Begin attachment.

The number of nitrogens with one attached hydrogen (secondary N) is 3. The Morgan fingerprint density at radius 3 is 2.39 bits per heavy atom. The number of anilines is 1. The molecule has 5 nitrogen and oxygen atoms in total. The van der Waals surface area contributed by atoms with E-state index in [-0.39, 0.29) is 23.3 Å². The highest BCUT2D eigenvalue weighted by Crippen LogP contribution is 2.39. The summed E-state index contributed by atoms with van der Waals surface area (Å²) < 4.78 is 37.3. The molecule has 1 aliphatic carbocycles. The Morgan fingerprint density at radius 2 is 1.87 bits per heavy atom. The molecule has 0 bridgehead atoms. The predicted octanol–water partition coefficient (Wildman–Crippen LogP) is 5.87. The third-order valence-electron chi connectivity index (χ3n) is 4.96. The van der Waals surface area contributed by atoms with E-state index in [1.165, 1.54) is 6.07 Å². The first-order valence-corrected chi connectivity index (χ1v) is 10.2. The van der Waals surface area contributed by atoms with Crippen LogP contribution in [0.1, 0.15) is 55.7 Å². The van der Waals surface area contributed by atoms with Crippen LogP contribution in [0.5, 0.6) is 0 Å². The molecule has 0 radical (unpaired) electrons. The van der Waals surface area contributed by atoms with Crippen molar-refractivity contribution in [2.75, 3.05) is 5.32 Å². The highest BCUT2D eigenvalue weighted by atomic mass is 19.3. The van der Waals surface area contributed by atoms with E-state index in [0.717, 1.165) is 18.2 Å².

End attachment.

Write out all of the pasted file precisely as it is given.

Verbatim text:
The number of nitrogens with one attached hydrogen (secondary N) is 3. The Morgan fingerprint density at radius 3 is 2.39 bits per heavy atom. The number of anilines is 1. The molecule has 5 nitrogen and oxygen atoms in total. The van der Waals surface area contributed by atoms with E-state index in [-0.39, 0.29) is 23.3 Å². The highest BCUT2D eigenvalue weighted by Crippen LogP contribution is 2.39. The summed E-state index contributed by atoms with van der Waals surface area (Å²) < 4.78 is 37.3. The molecule has 1 aliphatic carbocycles. The Morgan fingerprint density at radius 2 is 1.87 bits per heavy atom. The molecule has 0 bridgehead atoms. The predicted octanol–water partition coefficient (Wildman–Crippen LogP) is 5.87. The third-order valence-electron chi connectivity index (χ3n) is 4.96. The van der Waals surface area contributed by atoms with E-state index in [1.165, 1.54) is 6.07 Å². The first-order valence-corrected chi connectivity index (χ1v) is 10.2. The van der Waals surface area contributed by atoms with Crippen LogP contribution in [0.1, 0.15) is 55.7 Å². The van der Waals surface area contributed by atoms with Crippen LogP contribution in [0.5, 0.6) is 0 Å². The molecule has 0 radical (unpaired) electrons. The van der Waals surface area contributed by atoms with Crippen molar-refractivity contribution in [2.75, 3.05) is 5.32 Å². The highest BCUT2D eigenvalue weighted by atomic mass is 19.3. The van der Waals surface area contributed by atoms with E-state index in [0.717, 1.165) is 18.2 Å².